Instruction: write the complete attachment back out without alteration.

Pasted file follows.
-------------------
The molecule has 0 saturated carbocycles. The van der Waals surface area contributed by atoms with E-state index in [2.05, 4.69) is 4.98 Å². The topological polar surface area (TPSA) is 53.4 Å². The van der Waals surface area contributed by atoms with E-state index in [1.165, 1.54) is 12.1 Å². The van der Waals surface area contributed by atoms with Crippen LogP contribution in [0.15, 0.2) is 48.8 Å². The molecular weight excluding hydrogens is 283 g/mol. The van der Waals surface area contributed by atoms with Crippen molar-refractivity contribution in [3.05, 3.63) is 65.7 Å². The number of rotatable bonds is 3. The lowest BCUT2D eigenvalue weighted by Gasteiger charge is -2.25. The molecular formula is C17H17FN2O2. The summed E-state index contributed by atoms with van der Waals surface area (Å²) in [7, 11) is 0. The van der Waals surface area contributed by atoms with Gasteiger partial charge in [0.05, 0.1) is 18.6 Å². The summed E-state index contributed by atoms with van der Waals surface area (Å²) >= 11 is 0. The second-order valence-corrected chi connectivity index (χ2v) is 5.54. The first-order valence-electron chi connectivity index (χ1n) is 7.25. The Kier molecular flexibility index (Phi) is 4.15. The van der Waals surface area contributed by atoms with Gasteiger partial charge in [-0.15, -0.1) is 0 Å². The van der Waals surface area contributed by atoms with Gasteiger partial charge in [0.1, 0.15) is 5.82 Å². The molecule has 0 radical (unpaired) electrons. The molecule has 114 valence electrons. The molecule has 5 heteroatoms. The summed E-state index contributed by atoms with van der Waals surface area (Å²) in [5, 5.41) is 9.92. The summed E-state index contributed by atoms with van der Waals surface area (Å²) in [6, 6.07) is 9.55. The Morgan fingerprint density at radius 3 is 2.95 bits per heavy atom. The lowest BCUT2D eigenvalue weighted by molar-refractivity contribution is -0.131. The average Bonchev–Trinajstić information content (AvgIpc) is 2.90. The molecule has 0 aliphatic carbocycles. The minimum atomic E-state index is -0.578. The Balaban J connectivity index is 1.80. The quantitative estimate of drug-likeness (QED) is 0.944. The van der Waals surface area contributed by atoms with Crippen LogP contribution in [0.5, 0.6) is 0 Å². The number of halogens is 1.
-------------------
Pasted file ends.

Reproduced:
The molecule has 0 saturated carbocycles. The van der Waals surface area contributed by atoms with E-state index in [2.05, 4.69) is 4.98 Å². The topological polar surface area (TPSA) is 53.4 Å². The van der Waals surface area contributed by atoms with E-state index in [1.165, 1.54) is 12.1 Å². The van der Waals surface area contributed by atoms with Crippen LogP contribution in [0.15, 0.2) is 48.8 Å². The molecular weight excluding hydrogens is 283 g/mol. The van der Waals surface area contributed by atoms with Crippen molar-refractivity contribution in [3.05, 3.63) is 65.7 Å². The number of rotatable bonds is 3. The lowest BCUT2D eigenvalue weighted by Gasteiger charge is -2.25. The molecular formula is C17H17FN2O2. The summed E-state index contributed by atoms with van der Waals surface area (Å²) in [7, 11) is 0. The van der Waals surface area contributed by atoms with Gasteiger partial charge in [0.05, 0.1) is 18.6 Å². The summed E-state index contributed by atoms with van der Waals surface area (Å²) >= 11 is 0. The second-order valence-corrected chi connectivity index (χ2v) is 5.54. The first-order valence-electron chi connectivity index (χ1n) is 7.25. The Kier molecular flexibility index (Phi) is 4.15. The van der Waals surface area contributed by atoms with Gasteiger partial charge in [-0.15, -0.1) is 0 Å². The van der Waals surface area contributed by atoms with Gasteiger partial charge in [0.1, 0.15) is 5.82 Å². The molecule has 0 radical (unpaired) electrons. The molecule has 114 valence electrons. The molecule has 5 heteroatoms. The summed E-state index contributed by atoms with van der Waals surface area (Å²) in [5, 5.41) is 9.92. The summed E-state index contributed by atoms with van der Waals surface area (Å²) in [6, 6.07) is 9.55. The Morgan fingerprint density at radius 3 is 2.95 bits per heavy atom. The lowest BCUT2D eigenvalue weighted by molar-refractivity contribution is -0.131. The average Bonchev–Trinajstić information content (AvgIpc) is 2.90. The molecule has 0 aliphatic carbocycles. The minimum atomic E-state index is -0.578. The Balaban J connectivity index is 1.80. The quantitative estimate of drug-likeness (QED) is 0.944. The van der Waals surface area contributed by atoms with Crippen LogP contribution in [0.5, 0.6) is 0 Å². The number of halogens is 1.